But, he’s made me want to take another stab at reading Being and Nothingness (presumably not his intention) and to find and reread a Raymond Williams book that bought years ago at Kramerbooks (I know I’ve seen it recently on the shelves in my study; it has a striking, if not particularly handsome, silver cover), offered an offhanded but fascinating defense of Augustine’s theory of original sin, and maybe convinced me to read more Scruton.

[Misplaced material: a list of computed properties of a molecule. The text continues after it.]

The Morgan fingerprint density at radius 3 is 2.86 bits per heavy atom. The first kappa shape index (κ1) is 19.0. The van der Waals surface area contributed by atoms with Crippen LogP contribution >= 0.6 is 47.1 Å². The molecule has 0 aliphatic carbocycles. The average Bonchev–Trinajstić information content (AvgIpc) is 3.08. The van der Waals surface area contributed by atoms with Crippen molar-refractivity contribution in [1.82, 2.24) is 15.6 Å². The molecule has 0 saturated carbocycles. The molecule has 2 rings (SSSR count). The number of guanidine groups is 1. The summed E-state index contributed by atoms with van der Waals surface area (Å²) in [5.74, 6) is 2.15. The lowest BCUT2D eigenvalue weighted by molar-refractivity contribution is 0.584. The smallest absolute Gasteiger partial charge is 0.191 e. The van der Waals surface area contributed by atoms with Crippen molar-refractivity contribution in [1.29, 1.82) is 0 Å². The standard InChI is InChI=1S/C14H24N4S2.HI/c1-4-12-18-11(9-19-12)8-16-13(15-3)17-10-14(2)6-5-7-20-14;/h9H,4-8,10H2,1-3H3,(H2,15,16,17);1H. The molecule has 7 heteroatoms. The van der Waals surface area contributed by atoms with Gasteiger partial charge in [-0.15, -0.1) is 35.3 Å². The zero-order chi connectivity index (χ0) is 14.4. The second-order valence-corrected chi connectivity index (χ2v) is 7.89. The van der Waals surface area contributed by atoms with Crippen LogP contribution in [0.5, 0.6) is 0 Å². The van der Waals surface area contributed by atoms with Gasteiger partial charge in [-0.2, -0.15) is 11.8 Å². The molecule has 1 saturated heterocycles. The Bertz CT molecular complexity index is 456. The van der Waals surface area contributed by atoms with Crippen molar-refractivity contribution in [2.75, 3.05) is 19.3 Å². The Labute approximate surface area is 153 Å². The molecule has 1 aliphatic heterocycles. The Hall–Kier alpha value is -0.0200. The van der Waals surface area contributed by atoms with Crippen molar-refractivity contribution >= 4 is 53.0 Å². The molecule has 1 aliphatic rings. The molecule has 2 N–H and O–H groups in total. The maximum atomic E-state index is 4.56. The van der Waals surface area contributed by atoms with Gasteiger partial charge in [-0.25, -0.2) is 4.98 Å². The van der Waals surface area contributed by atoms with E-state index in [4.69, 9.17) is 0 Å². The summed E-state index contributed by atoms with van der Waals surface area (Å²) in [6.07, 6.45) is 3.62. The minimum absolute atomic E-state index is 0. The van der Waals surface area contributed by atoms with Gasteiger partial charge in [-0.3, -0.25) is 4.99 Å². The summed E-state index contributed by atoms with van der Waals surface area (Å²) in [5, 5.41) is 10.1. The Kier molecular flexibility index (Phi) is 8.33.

Scruton fulfills or can fulfill, in a way, something like the role that William F. Buckley played for the intellectual left. That is the role of the conservative that one can engage with. The each bring a pleasant, upper class accent and vocabulary, though Scruton, so far as I know, lacks Buckley’s unreconstructed racism and segregationism (though his attack on Edward Said and his defense of Said’s targets smacks of a certain pro-colonialism). Certainly, I hope so. One can imagine him despising Trump’s rigidly unintelligible propaganda, proudly uninformed opinions, and, not least, his outspoken and unironic tackiness (one can easily imagine Buckley being outwardly seduced by Trump, but that is because Buckley’s interest was movement through the exercise in political power, whereas Scruton appears driven by his love of aristocratic English high culture).